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Tuesday, 7 February 2012
Page: 114


Mr MITCHELL (McEwen) (21:37): Three years ago the landscape of McEwen was changed forever, changed by the unstoppable force and fury of the worst bushfire this nation has ever witnessed. On this day, 7 February, in 2009, Black Saturday became a scar on the hearts and minds of the McEwen electorate. One hundred and seventy-three people paid the ultimate price on that day and numerous more have since. No-one was untouched in this disaster: friends, families and neighbours were affected directly and indirectly. As the night wore on and as daylight began to break the following morning, we stood and surveyed the enormity of what had happened: towns, communities, houses and property were gone, reduced to ashes in a landscape totally barren but for the smouldering remains of the fury just past. The following days melded into a blur for many people as the loss of their homes, possessions and precious memories started to sink in.

What followed this disaster was a story that can only belong to Australia, a story of mateship in its truest form. People who had witnessed what had happened, from all over the country, from all points of the land, stepped up and gave their all to help those who had lost everything. Politics were put aside as the nation rallied because our people, our mates, were hurting. Our country stood up to lend a hand. It is ingrained in my mind and the minds of those in my communities that, when our very existence was threatened by nature's fury, amidst the tragedy, loss and senselessness of the day, many heroes arose to stand tall. The tales of personal sacrifice and willingness to pitch in and give a hand will never cease to amaze me. One such story is of a lady in Wandong who came to see me; she had just learnt that she and her family had nothing left, but her husband still had his truck and she wanted to know how they could use that truck, their only possession, to help others. That is the true Aussie spirit of mateship and it makes me continually proud and honoured to represent the seat of McEwen.

Now let us fast-forward to today, three years on after this tragic event. The green has returned; homes and businesses continue to rebuild and to grow. I have witnessed in this new normal how the Black Saturday legacy has bonded our communities and our people together, paving the way for a united future in the area. It has been so encouraging to see thousands of tourists flocking back to Marysville, the Kinglake Ranges, Flowerdale, Strathewen, St Andrews and many other towns, ready to experience the many delights of our region. Small businesses, old and new, are opening, the flora and fauna are thriving and wherever you go people are optimistic and excited by the future prospects for their region.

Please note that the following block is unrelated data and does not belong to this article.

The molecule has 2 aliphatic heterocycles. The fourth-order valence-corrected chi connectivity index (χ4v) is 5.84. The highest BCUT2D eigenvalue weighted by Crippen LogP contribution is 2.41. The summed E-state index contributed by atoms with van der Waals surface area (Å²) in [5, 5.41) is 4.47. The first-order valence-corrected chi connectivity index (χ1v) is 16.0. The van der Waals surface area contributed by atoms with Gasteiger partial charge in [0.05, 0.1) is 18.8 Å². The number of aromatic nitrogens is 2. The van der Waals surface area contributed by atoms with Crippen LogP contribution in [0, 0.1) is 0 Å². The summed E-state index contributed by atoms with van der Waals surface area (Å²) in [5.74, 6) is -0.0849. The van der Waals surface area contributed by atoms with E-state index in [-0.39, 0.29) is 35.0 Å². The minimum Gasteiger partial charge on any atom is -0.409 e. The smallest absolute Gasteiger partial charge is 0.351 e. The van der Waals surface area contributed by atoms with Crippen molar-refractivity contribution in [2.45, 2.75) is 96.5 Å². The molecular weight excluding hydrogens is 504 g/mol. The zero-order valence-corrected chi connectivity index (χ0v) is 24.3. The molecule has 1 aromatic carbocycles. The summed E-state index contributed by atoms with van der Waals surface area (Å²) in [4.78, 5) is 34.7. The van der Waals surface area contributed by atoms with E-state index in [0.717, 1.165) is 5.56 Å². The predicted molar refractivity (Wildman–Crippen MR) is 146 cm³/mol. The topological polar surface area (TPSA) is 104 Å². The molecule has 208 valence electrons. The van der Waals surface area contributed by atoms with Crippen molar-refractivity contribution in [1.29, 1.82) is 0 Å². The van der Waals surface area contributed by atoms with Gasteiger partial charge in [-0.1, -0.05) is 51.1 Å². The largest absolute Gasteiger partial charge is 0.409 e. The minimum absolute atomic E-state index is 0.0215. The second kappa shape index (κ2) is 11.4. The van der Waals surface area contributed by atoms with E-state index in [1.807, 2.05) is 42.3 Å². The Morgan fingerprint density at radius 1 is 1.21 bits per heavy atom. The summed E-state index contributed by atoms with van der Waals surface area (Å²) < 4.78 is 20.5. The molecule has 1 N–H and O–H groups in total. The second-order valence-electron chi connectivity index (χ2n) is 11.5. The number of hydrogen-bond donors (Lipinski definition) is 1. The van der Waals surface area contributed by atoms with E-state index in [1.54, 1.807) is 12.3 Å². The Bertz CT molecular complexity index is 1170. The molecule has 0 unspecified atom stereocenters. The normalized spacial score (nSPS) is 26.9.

Just recently I joined the Prime Minister in Flowerdale for a great occasion on which we honoured some of the heroes of Black Saturday with National Emergency Medals. To see over the past three years the regeneration and rebuilding of the area has been quite humbling. The process of healing is well underway and I would like to take this opportunity to again pass on my sincere thanks and gratitude to the volunteers who make our electorate so special. What we have endured has not been easy—in fact it has been a hard slog—but it is a testament to the people of McEwen that we are ready and prepared for the challenges of the future.

Today I received an email which said:

This year, the third since Black Saturday, feels like a turning point—as though we are gaining more forward momentum than before. My community is different—it has changed irrevocably since that day—but not all that change has been bad. This change was inevitable and could not be resisted. Time has allowed us to come to terms with it and to realise that, though it took a severe blow, hope did not die that day. Of course the recovery process has been different for everyone and there are those who still have some way to go. However, the community is showing signs of strength and renewal that will allow it to better support those who are still struggling.

So as I sit in my new house and look around at all the physical change that surrounds me, my emotions ebbing and flowing, I am reminded of all those who extended a helping hand when we most needed it.

Thank you again—your kindness and generosity is not forgotten.

kind regards

Kathy

In conclusion, I would like to say on this, the third anniversary of Black Saturday, that we remember the lives lost and honour their legacy, but now is the time for consolidation as the rebuilding of our communities goes on. We will be back bigger and better than ever before. As Murrindindi Shire Mayor John Walsh recently said:

... let's not define the Shire by the fires, rather, let's look on 2009 as a new beginning, rather than an end.

I agree wholeheartedly.